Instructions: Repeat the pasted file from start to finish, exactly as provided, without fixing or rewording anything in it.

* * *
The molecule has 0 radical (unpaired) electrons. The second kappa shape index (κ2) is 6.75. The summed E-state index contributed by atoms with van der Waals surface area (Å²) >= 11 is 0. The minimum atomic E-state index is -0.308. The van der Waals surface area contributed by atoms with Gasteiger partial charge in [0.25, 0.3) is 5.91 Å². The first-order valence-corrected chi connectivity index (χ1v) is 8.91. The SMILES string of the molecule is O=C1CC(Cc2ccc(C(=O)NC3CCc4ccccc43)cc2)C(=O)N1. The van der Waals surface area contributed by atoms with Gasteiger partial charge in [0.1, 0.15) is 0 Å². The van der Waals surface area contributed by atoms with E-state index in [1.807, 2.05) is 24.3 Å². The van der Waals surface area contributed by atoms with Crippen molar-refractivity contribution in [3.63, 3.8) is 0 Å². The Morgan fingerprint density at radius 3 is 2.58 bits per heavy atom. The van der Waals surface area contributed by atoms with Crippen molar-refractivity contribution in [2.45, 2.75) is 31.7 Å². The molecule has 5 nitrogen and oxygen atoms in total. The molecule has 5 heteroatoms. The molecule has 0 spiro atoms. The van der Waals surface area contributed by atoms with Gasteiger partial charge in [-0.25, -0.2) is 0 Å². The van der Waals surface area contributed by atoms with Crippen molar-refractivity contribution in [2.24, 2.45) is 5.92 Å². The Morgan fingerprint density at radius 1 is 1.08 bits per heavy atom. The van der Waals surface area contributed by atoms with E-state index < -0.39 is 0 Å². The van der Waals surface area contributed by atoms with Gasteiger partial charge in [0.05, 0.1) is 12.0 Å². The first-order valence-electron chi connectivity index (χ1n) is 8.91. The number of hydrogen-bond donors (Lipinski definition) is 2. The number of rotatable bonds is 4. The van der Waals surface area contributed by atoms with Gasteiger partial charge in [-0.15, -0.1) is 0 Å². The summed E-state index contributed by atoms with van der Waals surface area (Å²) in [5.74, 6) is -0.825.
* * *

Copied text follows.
The molecule has 0 radical (unpaired) electrons. The second kappa shape index (κ2) is 6.75. The summed E-state index contributed by atoms with van der Waals surface area (Å²) >= 11 is 0. The minimum atomic E-state index is -0.308. The van der Waals surface area contributed by atoms with Gasteiger partial charge in [0.25, 0.3) is 5.91 Å². The first-order valence-corrected chi connectivity index (χ1v) is 8.91. The SMILES string of the molecule is O=C1CC(Cc2ccc(C(=O)NC3CCc4ccccc43)cc2)C(=O)N1. The van der Waals surface area contributed by atoms with Gasteiger partial charge in [0.1, 0.15) is 0 Å². The van der Waals surface area contributed by atoms with E-state index in [1.807, 2.05) is 24.3 Å². The van der Waals surface area contributed by atoms with Crippen molar-refractivity contribution in [3.63, 3.8) is 0 Å². The Morgan fingerprint density at radius 3 is 2.58 bits per heavy atom. The van der Waals surface area contributed by atoms with Crippen molar-refractivity contribution in [2.45, 2.75) is 31.7 Å². The molecule has 5 nitrogen and oxygen atoms in total. The molecule has 5 heteroatoms. The molecule has 0 spiro atoms. The van der Waals surface area contributed by atoms with Gasteiger partial charge in [-0.25, -0.2) is 0 Å². The van der Waals surface area contributed by atoms with Crippen molar-refractivity contribution in [2.24, 2.45) is 5.92 Å². The Morgan fingerprint density at radius 1 is 1.08 bits per heavy atom. The van der Waals surface area contributed by atoms with E-state index < -0.39 is 0 Å². The van der Waals surface area contributed by atoms with Gasteiger partial charge in [0.05, 0.1) is 12.0 Å². The first-order valence-electron chi connectivity index (χ1n) is 8.91. The number of hydrogen-bond donors (Lipinski definition) is 2. The number of rotatable bonds is 4. The van der Waals surface area contributed by atoms with Gasteiger partial charge in [-0.15, -0.1) is 0 Å². The summed E-state index contributed by atoms with van der Waals surface area (Å²) in [5.74, 6) is -0.825.